15th February 2011, 19:55
I think the main parts are:

...because of the peculiarities of the aircraft industry. ...The ruling said that the integration of Fitzpatrick's work and the checking of it were necessary if the process of building an aircraft was to be done properly and safely.

The appearance of employment was not due to control for its own sake but for entirely different reasons. If somebody was just visiting or seconded from another company they would also be subject to the same rules, having to work on site, or not using own equipment.

riiiiiich
15th February 2011, 20:58
I am just starting up as a freelance consultant and for the next while will be working in Germany and bringing a lot of money into the UK economy by exporting myself. It would be rather ironic if they went for me, but the HMRC can be greedy bastards like that.

d000hg
15th February 2011, 21:32
I don't think "I was helping the economy" is a good defence for breaking tax law... it's not like you're deliberately setting out to bring money into the UK from abroad for philanthropic motives.

thunderlizard
16th February 2011, 00:27
This is especially helpful because the other IR35 pointers (substitution, direction and the contractor's half of MoO) are things that you have to fight to get put in an agency contract: but the client's lack of obligation to provide work, and ability to cancel suddenly, both tend to come without asking.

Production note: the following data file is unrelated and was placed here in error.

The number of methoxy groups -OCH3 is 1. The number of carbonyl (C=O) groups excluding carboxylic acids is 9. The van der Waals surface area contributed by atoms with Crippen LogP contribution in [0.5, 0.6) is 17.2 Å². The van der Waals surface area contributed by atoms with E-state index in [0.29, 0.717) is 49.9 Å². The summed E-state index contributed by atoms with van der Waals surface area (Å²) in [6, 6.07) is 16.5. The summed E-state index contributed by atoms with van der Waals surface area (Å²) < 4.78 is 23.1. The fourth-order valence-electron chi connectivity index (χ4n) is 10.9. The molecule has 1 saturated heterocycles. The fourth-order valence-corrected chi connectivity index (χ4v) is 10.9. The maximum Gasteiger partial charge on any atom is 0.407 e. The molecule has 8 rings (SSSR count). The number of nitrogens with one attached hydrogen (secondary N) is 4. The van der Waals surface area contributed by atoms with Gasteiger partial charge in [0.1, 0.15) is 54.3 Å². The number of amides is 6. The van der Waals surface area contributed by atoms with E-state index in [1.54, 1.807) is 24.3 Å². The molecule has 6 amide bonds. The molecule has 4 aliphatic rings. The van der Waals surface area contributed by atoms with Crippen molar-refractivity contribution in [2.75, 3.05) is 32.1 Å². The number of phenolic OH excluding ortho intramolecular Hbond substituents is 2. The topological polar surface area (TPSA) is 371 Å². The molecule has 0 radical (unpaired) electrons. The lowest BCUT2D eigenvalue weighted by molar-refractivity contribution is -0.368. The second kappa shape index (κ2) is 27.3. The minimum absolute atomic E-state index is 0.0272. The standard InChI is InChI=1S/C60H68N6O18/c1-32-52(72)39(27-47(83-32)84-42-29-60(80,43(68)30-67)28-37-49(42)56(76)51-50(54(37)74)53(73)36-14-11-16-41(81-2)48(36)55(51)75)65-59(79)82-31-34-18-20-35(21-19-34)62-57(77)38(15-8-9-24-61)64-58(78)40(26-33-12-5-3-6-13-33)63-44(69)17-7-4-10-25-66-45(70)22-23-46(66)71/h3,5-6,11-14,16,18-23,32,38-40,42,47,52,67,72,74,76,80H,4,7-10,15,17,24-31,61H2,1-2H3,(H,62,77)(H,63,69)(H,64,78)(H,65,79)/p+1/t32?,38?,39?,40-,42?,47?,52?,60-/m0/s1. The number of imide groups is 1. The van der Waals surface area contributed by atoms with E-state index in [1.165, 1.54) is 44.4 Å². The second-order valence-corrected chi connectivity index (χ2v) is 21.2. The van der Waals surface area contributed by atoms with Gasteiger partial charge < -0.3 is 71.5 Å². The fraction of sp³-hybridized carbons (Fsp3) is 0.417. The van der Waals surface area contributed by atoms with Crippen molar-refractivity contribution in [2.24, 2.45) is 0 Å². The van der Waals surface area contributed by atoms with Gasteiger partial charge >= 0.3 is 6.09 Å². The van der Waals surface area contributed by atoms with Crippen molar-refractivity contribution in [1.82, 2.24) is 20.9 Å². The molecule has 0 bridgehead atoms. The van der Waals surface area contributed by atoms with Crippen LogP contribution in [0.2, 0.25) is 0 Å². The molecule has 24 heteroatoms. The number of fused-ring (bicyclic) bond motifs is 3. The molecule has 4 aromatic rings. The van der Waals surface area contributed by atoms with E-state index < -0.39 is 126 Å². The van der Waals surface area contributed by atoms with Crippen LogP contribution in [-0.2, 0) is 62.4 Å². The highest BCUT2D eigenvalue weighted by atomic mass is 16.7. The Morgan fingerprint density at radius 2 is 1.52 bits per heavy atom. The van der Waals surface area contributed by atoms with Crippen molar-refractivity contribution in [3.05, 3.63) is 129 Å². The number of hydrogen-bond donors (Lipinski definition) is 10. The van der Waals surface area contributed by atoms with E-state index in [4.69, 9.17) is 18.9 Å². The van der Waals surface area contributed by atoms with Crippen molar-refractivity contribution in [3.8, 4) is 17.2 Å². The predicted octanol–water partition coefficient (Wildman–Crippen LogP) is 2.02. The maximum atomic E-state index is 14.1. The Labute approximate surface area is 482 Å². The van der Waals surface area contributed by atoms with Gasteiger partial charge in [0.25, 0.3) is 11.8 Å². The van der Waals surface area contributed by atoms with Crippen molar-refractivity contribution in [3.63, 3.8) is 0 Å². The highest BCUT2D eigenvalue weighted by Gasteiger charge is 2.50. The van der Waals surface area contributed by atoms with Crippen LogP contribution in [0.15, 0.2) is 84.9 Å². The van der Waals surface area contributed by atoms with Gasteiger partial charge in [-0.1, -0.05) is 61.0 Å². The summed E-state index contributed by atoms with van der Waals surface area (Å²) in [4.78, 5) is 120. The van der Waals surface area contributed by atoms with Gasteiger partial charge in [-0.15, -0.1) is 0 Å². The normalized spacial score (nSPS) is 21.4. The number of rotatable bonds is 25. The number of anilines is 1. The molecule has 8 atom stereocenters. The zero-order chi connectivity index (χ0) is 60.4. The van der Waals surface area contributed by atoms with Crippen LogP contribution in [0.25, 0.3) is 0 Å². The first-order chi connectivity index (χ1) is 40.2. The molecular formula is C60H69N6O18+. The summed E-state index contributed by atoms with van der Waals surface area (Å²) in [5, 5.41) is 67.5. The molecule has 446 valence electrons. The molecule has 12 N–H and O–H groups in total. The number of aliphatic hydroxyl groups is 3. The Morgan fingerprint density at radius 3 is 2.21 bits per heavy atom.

TykeMerc
16th February 2011, 00:43
This is especially helpful because the other IR35 pointers (substitution, direction and the contractor's half of MoO) are things that you have to fight to get put in an agency contract: but the client's lack of obligation to provide work, and ability to cancel suddenly, both tend to come without asking.

Good point, in fact it's expected by the clients and accepted by the vast majority of contractors as a fact of life.

Jog On
16th February 2011, 09:04
I don't think "I was helping the economy" is a good defence for breaking tax law... it's not like you're deliberately setting out to bring money into the UK from abroad for philanthropic motives.

Is paying yourself as outside IR35 "breaking tax law"?


This is especially helpful because the other IR35 pointers (substitution, direction and the contractor's half of MoO) are things that you have to fight to get put in an agency contract: but the client's lack of obligation to provide work, and ability to cancel suddenly, both tend to come without asking.

This IMO is what should really decide whether someone is inside or outside. Also having a clause where you have to rectify any mistakes in your own time and at your own expense.

I've had a contract cancelled on me suddenly and just got on with it and found another one - an employee or even 'disguised' employee would whinge and start trying to claim compensation they are 'entitled' to...

There are enough stories in the business and accounting section about clients not paying, contracts being suddenly cancelled etc to show that we are not treated as and considered as employees - disguised or not.

Contracting like any other business is a risk vs reward game. I wish Hector would just give up and go after the real tax avoiders who they know they don't stand a chance against.

Grow some balls Hector - Grow some flipping balls!! :spank: